Updates for the week ending: Sunday, September 6th
This summary is published every Monday, and is a list of SL viewer / client releases (official and TPV) made during the previous week. When reading it, please note:
It is based on my Current Viewer Releases Page, a list of all Second Life viewers and clients that are in popular use (and of which I am aware), and which are recognised as adhering to the TPV Policy. This page includes comprehensive links to download pages, blog notes, release notes, etc., as well as links to any / all reviews of specific viewers / clients made within this blog
By its nature, this summary presented here will always be in arrears, please refer to the Current Viewer Release Page for more up-to-date information.
Importer RC viewer updated to version 184.108.40.2064605 on September 1st – improved mesh uploader and additional debugging output (download and release notes)
Quick Graphics project viewer updated to version 220.127.116.114761, on September 3 – provides the new Avatar Complexity options and new graphics preset capabilities for setting, saving and restoring graphic settings for use in difference environments / circumstances (download and release notes)
It’s been a little quiet on the new images front where the New Horizons mission is concerned. The spacecraft, which performed the first ever flyby of Pluto and Charon in July, gathered a wealth of data, around 95% of which has remained aboard the spacecraft awaiting transmission back to Earth.
There have been a number of reasons this has been the case. First off, for the period following the close encounter, New Horizons continued to gather data and images of the Pluto-Charon system. Such is the design of the vehicle that while doing this, it couldn’t actually transmit information back to Earth. Also, once the data had been gathered it required sorting and prioritising ready for transmission back to Earth, and this again took time to do.
However, on Saturday, September 5th, New Horizons oriented itself to make contact with the Deep Space Network (DSN) operated by NASA for what was the start of a year-long “intensive” download of the 10 gigabits of data gathered by the craft, starting with information the science team regard as the highest priority data sets.
The reason the transfer will take so long is not only because the enormous distance between New Horizons and Earth, which takes radio signals moving at the speed of light over 4.5 hours to cross (a time which is slowly increasing), but also because the rate at which the data can be transmitted is limited.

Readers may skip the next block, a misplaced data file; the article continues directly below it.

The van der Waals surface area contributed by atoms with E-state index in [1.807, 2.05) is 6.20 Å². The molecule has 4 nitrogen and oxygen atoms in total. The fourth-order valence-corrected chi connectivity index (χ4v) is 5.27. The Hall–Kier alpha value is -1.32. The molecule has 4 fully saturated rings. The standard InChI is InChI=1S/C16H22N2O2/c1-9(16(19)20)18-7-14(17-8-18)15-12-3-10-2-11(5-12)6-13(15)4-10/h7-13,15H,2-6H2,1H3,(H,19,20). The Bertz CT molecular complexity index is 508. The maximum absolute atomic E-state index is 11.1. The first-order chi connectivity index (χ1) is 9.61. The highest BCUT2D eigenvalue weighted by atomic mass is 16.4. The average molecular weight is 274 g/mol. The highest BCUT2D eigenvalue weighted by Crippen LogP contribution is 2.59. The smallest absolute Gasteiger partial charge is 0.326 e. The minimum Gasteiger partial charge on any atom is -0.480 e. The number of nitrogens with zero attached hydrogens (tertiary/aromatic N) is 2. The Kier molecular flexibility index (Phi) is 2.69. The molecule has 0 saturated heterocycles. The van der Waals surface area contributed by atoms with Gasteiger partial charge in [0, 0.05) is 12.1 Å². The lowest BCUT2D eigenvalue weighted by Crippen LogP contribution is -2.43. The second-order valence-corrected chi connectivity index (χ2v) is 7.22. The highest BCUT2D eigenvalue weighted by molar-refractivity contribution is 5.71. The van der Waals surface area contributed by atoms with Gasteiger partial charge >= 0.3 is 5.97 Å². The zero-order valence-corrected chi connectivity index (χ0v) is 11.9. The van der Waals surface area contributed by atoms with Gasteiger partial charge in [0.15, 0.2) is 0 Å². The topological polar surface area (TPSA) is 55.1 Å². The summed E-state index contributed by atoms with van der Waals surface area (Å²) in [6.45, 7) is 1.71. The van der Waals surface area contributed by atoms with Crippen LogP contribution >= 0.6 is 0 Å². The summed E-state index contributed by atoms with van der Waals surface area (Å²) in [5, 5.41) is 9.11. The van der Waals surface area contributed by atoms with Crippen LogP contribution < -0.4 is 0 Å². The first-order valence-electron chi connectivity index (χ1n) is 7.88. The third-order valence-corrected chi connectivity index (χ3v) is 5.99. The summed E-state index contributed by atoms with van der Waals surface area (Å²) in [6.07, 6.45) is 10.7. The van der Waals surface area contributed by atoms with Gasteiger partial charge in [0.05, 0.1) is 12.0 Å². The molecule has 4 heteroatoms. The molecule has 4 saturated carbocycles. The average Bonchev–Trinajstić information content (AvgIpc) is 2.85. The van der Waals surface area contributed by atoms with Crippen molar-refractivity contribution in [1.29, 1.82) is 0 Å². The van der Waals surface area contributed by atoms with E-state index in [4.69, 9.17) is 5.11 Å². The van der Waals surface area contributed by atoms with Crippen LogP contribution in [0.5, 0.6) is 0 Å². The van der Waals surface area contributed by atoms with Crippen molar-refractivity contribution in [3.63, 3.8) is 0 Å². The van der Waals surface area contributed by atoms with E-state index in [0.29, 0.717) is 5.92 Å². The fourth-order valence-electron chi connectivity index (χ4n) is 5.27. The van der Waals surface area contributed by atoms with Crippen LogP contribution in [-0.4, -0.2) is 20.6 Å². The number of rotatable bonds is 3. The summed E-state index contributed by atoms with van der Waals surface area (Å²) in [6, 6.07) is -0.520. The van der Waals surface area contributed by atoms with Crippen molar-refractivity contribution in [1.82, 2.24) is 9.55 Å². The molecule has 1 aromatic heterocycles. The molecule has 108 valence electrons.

Currently, the nuclear “battery” powering New Horizons can only produce around 2-10 watts of electrical power, which has to keep all of the various electrical systems warm and running. So to conserve power, the vehicle only transmits data at between 2-4 kbps. To put that in perspective, it would take you about 2 hours to download a single photo from your cellphone to your computer at those speeds.
Discussing the start of the extended data download from New Horizons, Alan Stern, the mission’s Principal Investigator, said, “this is what we came for – these images, spectra and other data types that are going to help us understand the origin and the evolution of the Pluto system for the first time.”
He continued, “and what’s coming is not just the remaining 95 percent of the data that’s still aboard the spacecraft – it’s the best datasets, the highest-resolution images and spectra, the most important atmospheric datasets, and more. It’s a treasure trove.”
To mark the receipt of data and images, NASA / JPL and John Hopkins’ APL have designated Friday as Pluto Friday, when they’ll be publishing that latest images, unprocessed, received from the spacecraft the previous week. The images will be available on the LORRI image catalogue, operated by JHU / APL, starting on Friday, September 11th, 2015.
In the meantime, here’s an animated video from NASA, showing the Pluto flyby, just to whet appetites.
Mars’ Atmosphere: Where did It Go?
One of the many mysteries of Mars is what happened to its atmosphere. All of the evidence gathered over the years about the Red Planet is that it once had an atmosphere dense enough to support free-flowing liquid water, and that potentially as much of 20% of the planet’s surface may have been submerged.
So what happened? There are a number of theories. One of these is that over time, the action of the solar wind, combined with Mars’ relatively weak gravity, effectively “scooped” much of the atmosphere away into space. Measurements of heavy and light carbon ratios in the present day atmosphere lend considerable weight to this theory.
Another idea is that carbon dioxide, the major constituent of Mars’ atmosphere may have been “sequestered” – that is, “pulled” out of the atmosphere to be stored in rocks and subsurface deposits by various chemical reactions, forming carbonate minerals in the process.
This theory was given its own boost when a region of Mars called Nili Fossae, approximately as big as the US state of Arizona, was found to have huge deposits of carbonates (more recently this region has been of interest to scientists due to the discovery of impact glass, helping to mark the region as a candidate target for the Mars 2020 rover mission).